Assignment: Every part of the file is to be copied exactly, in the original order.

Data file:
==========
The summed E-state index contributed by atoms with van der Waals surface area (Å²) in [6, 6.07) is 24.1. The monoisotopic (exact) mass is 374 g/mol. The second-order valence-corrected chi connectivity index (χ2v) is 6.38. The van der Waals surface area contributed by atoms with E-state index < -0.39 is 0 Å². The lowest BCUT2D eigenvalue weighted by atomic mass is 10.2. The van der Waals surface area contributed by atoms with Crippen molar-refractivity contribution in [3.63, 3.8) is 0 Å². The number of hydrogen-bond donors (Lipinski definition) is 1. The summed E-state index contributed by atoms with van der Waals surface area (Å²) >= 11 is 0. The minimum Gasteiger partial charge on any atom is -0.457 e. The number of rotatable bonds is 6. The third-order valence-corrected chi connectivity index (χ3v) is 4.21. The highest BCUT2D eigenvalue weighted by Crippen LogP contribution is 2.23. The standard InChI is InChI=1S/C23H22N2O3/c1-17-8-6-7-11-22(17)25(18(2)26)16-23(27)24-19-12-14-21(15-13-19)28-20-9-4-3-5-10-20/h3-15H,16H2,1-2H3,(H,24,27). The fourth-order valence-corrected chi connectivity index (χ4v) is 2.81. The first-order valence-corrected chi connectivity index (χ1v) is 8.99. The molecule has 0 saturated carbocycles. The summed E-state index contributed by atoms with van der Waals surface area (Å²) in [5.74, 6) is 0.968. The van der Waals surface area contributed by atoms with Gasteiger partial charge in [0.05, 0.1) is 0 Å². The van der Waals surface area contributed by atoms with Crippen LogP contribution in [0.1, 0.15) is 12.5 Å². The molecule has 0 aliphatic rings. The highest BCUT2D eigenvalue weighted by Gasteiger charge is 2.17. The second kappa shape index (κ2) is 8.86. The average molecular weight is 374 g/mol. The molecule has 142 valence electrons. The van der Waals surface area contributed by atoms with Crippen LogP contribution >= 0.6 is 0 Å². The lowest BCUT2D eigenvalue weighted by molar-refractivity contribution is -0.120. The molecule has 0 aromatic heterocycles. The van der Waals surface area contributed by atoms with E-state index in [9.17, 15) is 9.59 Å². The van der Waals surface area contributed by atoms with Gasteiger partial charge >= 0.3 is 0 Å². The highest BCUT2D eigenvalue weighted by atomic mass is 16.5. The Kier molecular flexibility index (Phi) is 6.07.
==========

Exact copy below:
The summed E-state index contributed by atoms with van der Waals surface area (Å²) in [6, 6.07) is 24.1. The monoisotopic (exact) mass is 374 g/mol. The second-order valence-corrected chi connectivity index (χ2v) is 6.38. The van der Waals surface area contributed by atoms with E-state index < -0.39 is 0 Å². The lowest BCUT2D eigenvalue weighted by atomic mass is 10.2. The van der Waals surface area contributed by atoms with Crippen molar-refractivity contribution in [3.63, 3.8) is 0 Å². The number of hydrogen-bond donors (Lipinski definition) is 1. The summed E-state index contributed by atoms with van der Waals surface area (Å²) >= 11 is 0. The minimum Gasteiger partial charge on any atom is -0.457 e. The number of rotatable bonds is 6. The third-order valence-corrected chi connectivity index (χ3v) is 4.21. The highest BCUT2D eigenvalue weighted by Crippen LogP contribution is 2.23. The standard InChI is InChI=1S/C23H22N2O3/c1-17-8-6-7-11-22(17)25(18(2)26)16-23(27)24-19-12-14-21(15-13-19)28-20-9-4-3-5-10-20/h3-15H,16H2,1-2H3,(H,24,27). The fourth-order valence-corrected chi connectivity index (χ4v) is 2.81. The first-order valence-corrected chi connectivity index (χ1v) is 8.99. The molecule has 0 saturated carbocycles. The summed E-state index contributed by atoms with van der Waals surface area (Å²) in [5.74, 6) is 0.968. The van der Waals surface area contributed by atoms with Gasteiger partial charge in [0.05, 0.1) is 0 Å². The van der Waals surface area contributed by atoms with Crippen LogP contribution in [0.1, 0.15) is 12.5 Å². The molecule has 0 aliphatic rings. The highest BCUT2D eigenvalue weighted by Gasteiger charge is 2.17. The second kappa shape index (κ2) is 8.86. The average molecular weight is 374 g/mol. The molecule has 142 valence electrons. The van der Waals surface area contributed by atoms with Crippen LogP contribution >= 0.6 is 0 Å². The lowest BCUT2D eigenvalue weighted by molar-refractivity contribution is -0.120. The molecule has 0 aromatic heterocycles. The van der Waals surface area contributed by atoms with E-state index in [9.17, 15) is 9.59 Å². The van der Waals surface area contributed by atoms with Gasteiger partial charge >= 0.3 is 0 Å². The highest BCUT2D eigenvalue weighted by atomic mass is 16.5. The Kier molecular flexibility index (Phi) is 6.07.